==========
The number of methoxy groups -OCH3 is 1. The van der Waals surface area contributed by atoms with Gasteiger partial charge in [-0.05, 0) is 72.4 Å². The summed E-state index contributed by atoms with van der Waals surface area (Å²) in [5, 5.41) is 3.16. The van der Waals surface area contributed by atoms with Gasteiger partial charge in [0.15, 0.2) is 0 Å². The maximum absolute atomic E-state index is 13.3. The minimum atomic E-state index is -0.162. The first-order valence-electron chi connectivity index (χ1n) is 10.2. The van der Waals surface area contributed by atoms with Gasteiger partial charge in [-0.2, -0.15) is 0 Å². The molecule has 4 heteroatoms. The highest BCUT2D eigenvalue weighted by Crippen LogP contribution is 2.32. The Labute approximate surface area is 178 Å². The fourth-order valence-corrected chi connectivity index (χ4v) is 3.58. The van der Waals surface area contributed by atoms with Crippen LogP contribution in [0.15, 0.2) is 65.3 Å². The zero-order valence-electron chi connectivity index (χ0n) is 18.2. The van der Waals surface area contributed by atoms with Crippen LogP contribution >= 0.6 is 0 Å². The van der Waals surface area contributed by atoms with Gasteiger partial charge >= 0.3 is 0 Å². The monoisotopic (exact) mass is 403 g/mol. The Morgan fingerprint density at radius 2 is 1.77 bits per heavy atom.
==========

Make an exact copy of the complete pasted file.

The number of methoxy groups -OCH3 is 1. The van der Waals surface area contributed by atoms with Gasteiger partial charge in [-0.05, 0) is 72.4 Å². The summed E-state index contributed by atoms with van der Waals surface area (Å²) in [5, 5.41) is 3.16. The van der Waals surface area contributed by atoms with Gasteiger partial charge in [0.15, 0.2) is 0 Å². The maximum absolute atomic E-state index is 13.3. The minimum atomic E-state index is -0.162. The first-order valence-electron chi connectivity index (χ1n) is 10.2. The van der Waals surface area contributed by atoms with Gasteiger partial charge in [-0.2, -0.15) is 0 Å². The molecule has 4 heteroatoms. The highest BCUT2D eigenvalue weighted by Crippen LogP contribution is 2.32. The Labute approximate surface area is 178 Å². The fourth-order valence-corrected chi connectivity index (χ4v) is 3.58. The van der Waals surface area contributed by atoms with Crippen LogP contribution in [0.15, 0.2) is 65.3 Å². The zero-order valence-electron chi connectivity index (χ0n) is 18.2. The van der Waals surface area contributed by atoms with Crippen LogP contribution >= 0.6 is 0 Å². The van der Waals surface area contributed by atoms with Gasteiger partial charge >= 0.3 is 0 Å². The monoisotopic (exact) mass is 403 g/mol. The Morgan fingerprint density at radius 2 is 1.77 bits per heavy atom.